But then we discussed it a little more; why they were so interested in Gold. I think, in the end, they came to their own conclusion that “Gold” should be completely irrelevant to their financial picture and financial future.
The way I look at Gold or Greece, is that if my retirement is dependent on me predicting the outcome of Gold or Greece, I am in a world of hurt.
And you are too.
Create your plan. Focus on things you can control. You will be glad you did.
There seems to be quite a bit of handwringing over the economy and markets these days.
Just this morning I read where some pundits are already recognizing the arrival of another recession.
Whether or not we are in a recession is secondary to the realization that our country, and maybe the world economy, is in for a prolonged period of slower growth. Even China is showing signs of a slowdown in economic activity.
The stock market seems to be admitting the same, with a sharp downturn this past week suggesting a readjustment to lowered expectations of economic activity.
I have long suggested that you do the same – lower your own expectations of future returns on asset classes.
But lowering ones expectations doesn’t mean a capitulation, or liquidating of stock market investments to protect one’s portfolio from the possibility of future market declines.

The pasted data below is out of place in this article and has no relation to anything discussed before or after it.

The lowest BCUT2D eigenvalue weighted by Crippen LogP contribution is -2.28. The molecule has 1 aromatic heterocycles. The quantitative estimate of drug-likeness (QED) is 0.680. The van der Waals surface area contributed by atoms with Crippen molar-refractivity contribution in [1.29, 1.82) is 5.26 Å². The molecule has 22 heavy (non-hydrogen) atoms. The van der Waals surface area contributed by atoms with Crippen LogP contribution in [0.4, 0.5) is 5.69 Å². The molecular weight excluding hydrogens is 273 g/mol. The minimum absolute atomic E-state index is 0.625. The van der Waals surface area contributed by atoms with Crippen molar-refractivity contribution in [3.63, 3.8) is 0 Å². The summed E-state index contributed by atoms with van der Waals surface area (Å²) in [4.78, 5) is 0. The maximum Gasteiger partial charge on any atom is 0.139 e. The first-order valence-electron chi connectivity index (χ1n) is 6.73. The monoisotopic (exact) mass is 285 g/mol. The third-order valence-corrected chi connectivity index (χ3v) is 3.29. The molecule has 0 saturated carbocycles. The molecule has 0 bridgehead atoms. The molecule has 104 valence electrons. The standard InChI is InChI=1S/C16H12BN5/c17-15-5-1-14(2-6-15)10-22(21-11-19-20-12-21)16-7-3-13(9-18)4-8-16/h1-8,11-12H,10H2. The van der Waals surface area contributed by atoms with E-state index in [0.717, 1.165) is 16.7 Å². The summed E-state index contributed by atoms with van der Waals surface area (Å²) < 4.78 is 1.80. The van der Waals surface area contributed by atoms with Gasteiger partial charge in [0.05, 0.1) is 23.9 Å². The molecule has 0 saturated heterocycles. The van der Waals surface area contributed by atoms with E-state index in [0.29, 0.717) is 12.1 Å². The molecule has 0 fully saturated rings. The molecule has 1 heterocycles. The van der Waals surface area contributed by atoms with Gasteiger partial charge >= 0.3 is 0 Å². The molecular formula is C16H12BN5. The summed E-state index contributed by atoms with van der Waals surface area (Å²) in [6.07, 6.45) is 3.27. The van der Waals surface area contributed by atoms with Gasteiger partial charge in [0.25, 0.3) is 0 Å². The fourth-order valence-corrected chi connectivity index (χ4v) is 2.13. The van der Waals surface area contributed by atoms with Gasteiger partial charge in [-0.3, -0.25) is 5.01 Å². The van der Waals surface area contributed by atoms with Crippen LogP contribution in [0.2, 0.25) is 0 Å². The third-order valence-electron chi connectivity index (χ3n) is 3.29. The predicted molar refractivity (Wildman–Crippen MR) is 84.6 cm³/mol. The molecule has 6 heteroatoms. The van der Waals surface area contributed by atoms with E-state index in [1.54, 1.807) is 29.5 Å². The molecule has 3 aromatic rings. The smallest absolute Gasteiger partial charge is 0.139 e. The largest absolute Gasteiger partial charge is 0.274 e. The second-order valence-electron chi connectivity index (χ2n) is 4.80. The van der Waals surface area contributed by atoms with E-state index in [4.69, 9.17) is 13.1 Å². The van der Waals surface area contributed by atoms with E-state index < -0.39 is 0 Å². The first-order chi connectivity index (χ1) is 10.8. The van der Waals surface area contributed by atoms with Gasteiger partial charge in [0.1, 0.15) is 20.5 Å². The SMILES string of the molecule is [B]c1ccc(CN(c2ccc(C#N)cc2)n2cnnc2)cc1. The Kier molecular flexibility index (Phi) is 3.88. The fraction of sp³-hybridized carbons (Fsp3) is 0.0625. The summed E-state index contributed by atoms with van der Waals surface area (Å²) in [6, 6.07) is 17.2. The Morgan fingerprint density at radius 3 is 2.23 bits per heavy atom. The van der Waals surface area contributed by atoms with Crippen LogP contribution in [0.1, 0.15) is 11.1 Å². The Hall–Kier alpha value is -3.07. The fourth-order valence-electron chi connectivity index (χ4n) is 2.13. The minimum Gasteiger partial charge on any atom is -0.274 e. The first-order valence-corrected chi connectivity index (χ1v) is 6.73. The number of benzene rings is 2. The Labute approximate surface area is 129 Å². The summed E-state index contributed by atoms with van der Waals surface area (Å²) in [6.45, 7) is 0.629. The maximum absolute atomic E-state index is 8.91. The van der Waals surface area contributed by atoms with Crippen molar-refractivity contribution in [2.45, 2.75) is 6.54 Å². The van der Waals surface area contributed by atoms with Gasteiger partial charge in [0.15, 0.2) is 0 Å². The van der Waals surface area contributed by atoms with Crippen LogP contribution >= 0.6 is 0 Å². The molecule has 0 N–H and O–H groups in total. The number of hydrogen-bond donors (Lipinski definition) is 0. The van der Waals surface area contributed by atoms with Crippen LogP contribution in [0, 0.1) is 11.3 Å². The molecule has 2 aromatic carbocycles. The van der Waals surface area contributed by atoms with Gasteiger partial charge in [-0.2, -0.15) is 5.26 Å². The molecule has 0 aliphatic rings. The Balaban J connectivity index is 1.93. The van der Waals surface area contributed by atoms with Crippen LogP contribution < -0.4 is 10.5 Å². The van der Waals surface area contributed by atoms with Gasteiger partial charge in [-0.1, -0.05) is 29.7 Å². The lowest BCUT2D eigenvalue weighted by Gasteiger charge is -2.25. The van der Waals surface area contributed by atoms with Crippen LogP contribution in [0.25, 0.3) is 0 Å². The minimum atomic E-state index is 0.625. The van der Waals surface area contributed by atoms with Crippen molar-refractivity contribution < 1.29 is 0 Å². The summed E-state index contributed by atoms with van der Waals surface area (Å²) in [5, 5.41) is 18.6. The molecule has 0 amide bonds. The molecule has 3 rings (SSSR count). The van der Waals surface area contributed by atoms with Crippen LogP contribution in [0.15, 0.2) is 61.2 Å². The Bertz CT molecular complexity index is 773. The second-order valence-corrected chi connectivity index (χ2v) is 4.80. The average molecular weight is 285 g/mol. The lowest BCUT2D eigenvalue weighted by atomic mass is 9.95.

What it does mean is you need to sharpen your pencil in reviewing your own financial plan for two reasons.
First, your financial plan creates clarity on the amount of portfolio risk you can absorb without a market decline negatively impacting your lifestyle.
Second, your financial plan should encourage a heightened awareness of your burn rate – specifically your saving levels (if you are working), or spending levels (if you are retired).
Yesterday I had an experience that drive homes the importance of the financial plan that I want to share with you, but am running out of time and running out the door, so will save for next time.
In the meantime, if you are struggling to put together your own financial plan, drop me a note and we’ll discuss. Others might be able to benefit the same.
Yesterday, the Fed announced it will sell approximately $400 billion of its short term government bonds in the coming months, and with the proceeds purchase long term bonds, in an attempt to drive down long term rates to stimulate the economy.